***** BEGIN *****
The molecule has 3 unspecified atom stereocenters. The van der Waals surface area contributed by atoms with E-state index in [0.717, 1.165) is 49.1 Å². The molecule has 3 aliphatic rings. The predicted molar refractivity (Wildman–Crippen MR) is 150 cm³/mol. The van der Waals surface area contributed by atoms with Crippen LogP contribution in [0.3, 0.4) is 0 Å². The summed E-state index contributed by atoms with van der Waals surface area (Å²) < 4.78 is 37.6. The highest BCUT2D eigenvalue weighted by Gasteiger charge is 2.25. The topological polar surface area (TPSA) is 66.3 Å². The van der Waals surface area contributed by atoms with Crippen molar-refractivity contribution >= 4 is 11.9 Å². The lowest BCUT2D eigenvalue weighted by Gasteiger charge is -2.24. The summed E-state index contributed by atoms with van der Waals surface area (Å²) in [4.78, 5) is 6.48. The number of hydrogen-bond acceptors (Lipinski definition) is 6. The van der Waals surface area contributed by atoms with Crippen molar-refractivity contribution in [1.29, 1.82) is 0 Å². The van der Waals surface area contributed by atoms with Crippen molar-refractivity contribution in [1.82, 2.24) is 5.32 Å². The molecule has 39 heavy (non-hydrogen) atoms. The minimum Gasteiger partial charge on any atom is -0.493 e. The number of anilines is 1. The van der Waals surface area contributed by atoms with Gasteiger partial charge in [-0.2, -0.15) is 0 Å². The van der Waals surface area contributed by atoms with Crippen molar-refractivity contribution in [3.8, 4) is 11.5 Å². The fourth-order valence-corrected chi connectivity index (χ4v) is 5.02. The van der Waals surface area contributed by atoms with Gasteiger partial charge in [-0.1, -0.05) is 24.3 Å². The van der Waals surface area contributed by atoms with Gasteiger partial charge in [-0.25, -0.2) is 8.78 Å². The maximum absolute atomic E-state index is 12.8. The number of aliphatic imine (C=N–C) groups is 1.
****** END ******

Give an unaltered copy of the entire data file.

The molecule has 3 unspecified atom stereocenters. The van der Waals surface area contributed by atoms with E-state index in [0.717, 1.165) is 49.1 Å². The molecule has 3 aliphatic rings. The predicted molar refractivity (Wildman–Crippen MR) is 150 cm³/mol. The van der Waals surface area contributed by atoms with Crippen LogP contribution in [0.3, 0.4) is 0 Å². The summed E-state index contributed by atoms with van der Waals surface area (Å²) < 4.78 is 37.6. The highest BCUT2D eigenvalue weighted by Gasteiger charge is 2.25. The topological polar surface area (TPSA) is 66.3 Å². The van der Waals surface area contributed by atoms with Crippen molar-refractivity contribution >= 4 is 11.9 Å². The lowest BCUT2D eigenvalue weighted by Gasteiger charge is -2.24. The summed E-state index contributed by atoms with van der Waals surface area (Å²) in [4.78, 5) is 6.48. The number of hydrogen-bond acceptors (Lipinski definition) is 6. The van der Waals surface area contributed by atoms with Crippen molar-refractivity contribution in [1.29, 1.82) is 0 Å². The van der Waals surface area contributed by atoms with Crippen molar-refractivity contribution in [1.82, 2.24) is 5.32 Å². The molecule has 39 heavy (non-hydrogen) atoms. The minimum Gasteiger partial charge on any atom is -0.493 e. The number of anilines is 1. The van der Waals surface area contributed by atoms with Gasteiger partial charge in [-0.2, -0.15) is 0 Å². The van der Waals surface area contributed by atoms with Crippen molar-refractivity contribution in [3.8, 4) is 11.5 Å². The fourth-order valence-corrected chi connectivity index (χ4v) is 5.02. The van der Waals surface area contributed by atoms with Gasteiger partial charge in [-0.1, -0.05) is 24.3 Å². The van der Waals surface area contributed by atoms with Gasteiger partial charge in [-0.25, -0.2) is 8.78 Å². The maximum absolute atomic E-state index is 12.8. The number of aliphatic imine (C=N–C) groups is 1.